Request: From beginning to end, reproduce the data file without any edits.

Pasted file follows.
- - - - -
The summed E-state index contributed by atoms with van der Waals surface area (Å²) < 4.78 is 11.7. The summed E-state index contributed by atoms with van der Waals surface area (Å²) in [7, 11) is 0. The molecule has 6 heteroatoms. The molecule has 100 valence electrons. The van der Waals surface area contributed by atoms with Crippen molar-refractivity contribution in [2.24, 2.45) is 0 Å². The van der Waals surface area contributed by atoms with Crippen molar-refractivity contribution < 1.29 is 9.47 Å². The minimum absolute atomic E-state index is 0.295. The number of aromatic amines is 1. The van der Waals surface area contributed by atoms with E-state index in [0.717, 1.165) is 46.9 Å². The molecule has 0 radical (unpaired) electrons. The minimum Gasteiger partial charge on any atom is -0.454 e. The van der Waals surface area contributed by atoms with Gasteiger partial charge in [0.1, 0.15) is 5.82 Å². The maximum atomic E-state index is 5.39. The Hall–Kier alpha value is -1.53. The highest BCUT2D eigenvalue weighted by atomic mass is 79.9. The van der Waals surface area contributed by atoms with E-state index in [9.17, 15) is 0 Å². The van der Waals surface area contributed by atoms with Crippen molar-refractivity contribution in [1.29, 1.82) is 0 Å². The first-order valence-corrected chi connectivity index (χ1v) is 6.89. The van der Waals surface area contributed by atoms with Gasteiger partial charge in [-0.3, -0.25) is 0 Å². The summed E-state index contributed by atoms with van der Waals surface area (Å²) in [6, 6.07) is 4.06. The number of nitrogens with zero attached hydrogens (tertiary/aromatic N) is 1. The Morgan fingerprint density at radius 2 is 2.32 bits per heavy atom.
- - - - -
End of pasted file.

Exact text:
The summed E-state index contributed by atoms with van der Waals surface area (Å²) < 4.78 is 11.7. The summed E-state index contributed by atoms with van der Waals surface area (Å²) in [7, 11) is 0. The molecule has 6 heteroatoms. The molecule has 100 valence electrons. The van der Waals surface area contributed by atoms with Crippen molar-refractivity contribution in [2.24, 2.45) is 0 Å². The van der Waals surface area contributed by atoms with Crippen molar-refractivity contribution < 1.29 is 9.47 Å². The minimum absolute atomic E-state index is 0.295. The number of aromatic amines is 1. The van der Waals surface area contributed by atoms with E-state index in [0.717, 1.165) is 46.9 Å². The molecule has 0 radical (unpaired) electrons. The minimum Gasteiger partial charge on any atom is -0.454 e. The van der Waals surface area contributed by atoms with Gasteiger partial charge in [0.1, 0.15) is 5.82 Å². The maximum atomic E-state index is 5.39. The Hall–Kier alpha value is -1.53. The highest BCUT2D eigenvalue weighted by atomic mass is 79.9. The van der Waals surface area contributed by atoms with E-state index in [9.17, 15) is 0 Å². The van der Waals surface area contributed by atoms with Crippen molar-refractivity contribution in [1.29, 1.82) is 0 Å². The first-order valence-corrected chi connectivity index (χ1v) is 6.89. The van der Waals surface area contributed by atoms with Gasteiger partial charge in [-0.3, -0.25) is 0 Å². The summed E-state index contributed by atoms with van der Waals surface area (Å²) in [6, 6.07) is 4.06. The number of nitrogens with zero attached hydrogens (tertiary/aromatic N) is 1. The Morgan fingerprint density at radius 2 is 2.32 bits per heavy atom.